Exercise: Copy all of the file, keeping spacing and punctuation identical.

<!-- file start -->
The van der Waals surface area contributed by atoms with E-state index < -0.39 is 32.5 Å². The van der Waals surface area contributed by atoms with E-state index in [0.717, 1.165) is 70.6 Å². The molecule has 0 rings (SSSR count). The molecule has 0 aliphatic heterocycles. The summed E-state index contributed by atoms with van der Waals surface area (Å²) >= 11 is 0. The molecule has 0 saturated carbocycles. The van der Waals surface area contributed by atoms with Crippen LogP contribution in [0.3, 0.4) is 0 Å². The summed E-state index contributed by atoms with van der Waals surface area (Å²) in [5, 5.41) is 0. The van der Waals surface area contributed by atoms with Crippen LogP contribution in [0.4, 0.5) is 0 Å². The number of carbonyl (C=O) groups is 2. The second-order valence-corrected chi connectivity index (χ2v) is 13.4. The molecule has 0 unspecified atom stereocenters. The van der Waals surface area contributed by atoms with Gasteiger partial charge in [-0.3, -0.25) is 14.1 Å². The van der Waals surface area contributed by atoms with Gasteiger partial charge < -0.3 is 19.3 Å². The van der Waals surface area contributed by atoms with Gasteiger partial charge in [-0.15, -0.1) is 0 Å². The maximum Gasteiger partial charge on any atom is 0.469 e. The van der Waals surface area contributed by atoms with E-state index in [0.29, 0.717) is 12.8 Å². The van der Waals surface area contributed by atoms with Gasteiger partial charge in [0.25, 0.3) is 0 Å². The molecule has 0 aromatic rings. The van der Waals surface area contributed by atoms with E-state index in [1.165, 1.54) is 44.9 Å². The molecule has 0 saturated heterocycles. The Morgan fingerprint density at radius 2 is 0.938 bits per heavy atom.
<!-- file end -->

The van der Waals surface area contributed by atoms with E-state index < -0.39 is 32.5 Å². The van der Waals surface area contributed by atoms with E-state index in [0.717, 1.165) is 70.6 Å². The molecule has 0 rings (SSSR count). The molecule has 0 aliphatic heterocycles. The summed E-state index contributed by atoms with van der Waals surface area (Å²) >= 11 is 0. The molecule has 0 saturated carbocycles. The van der Waals surface area contributed by atoms with Crippen LogP contribution in [0.3, 0.4) is 0 Å². The summed E-state index contributed by atoms with van der Waals surface area (Å²) in [5, 5.41) is 0. The van der Waals surface area contributed by atoms with Crippen LogP contribution in [0.4, 0.5) is 0 Å². The number of carbonyl (C=O) groups is 2. The second-order valence-corrected chi connectivity index (χ2v) is 13.4. The molecule has 0 unspecified atom stereocenters. The van der Waals surface area contributed by atoms with Gasteiger partial charge in [-0.3, -0.25) is 14.1 Å². The van der Waals surface area contributed by atoms with Gasteiger partial charge < -0.3 is 19.3 Å². The van der Waals surface area contributed by atoms with Gasteiger partial charge in [-0.15, -0.1) is 0 Å². The maximum Gasteiger partial charge on any atom is 0.469 e. The van der Waals surface area contributed by atoms with E-state index in [0.29, 0.717) is 12.8 Å². The van der Waals surface area contributed by atoms with Gasteiger partial charge in [0.25, 0.3) is 0 Å². The molecule has 0 aromatic rings. The van der Waals surface area contributed by atoms with E-state index in [1.165, 1.54) is 44.9 Å². The molecule has 0 saturated heterocycles. The Morgan fingerprint density at radius 2 is 0.938 bits per heavy atom.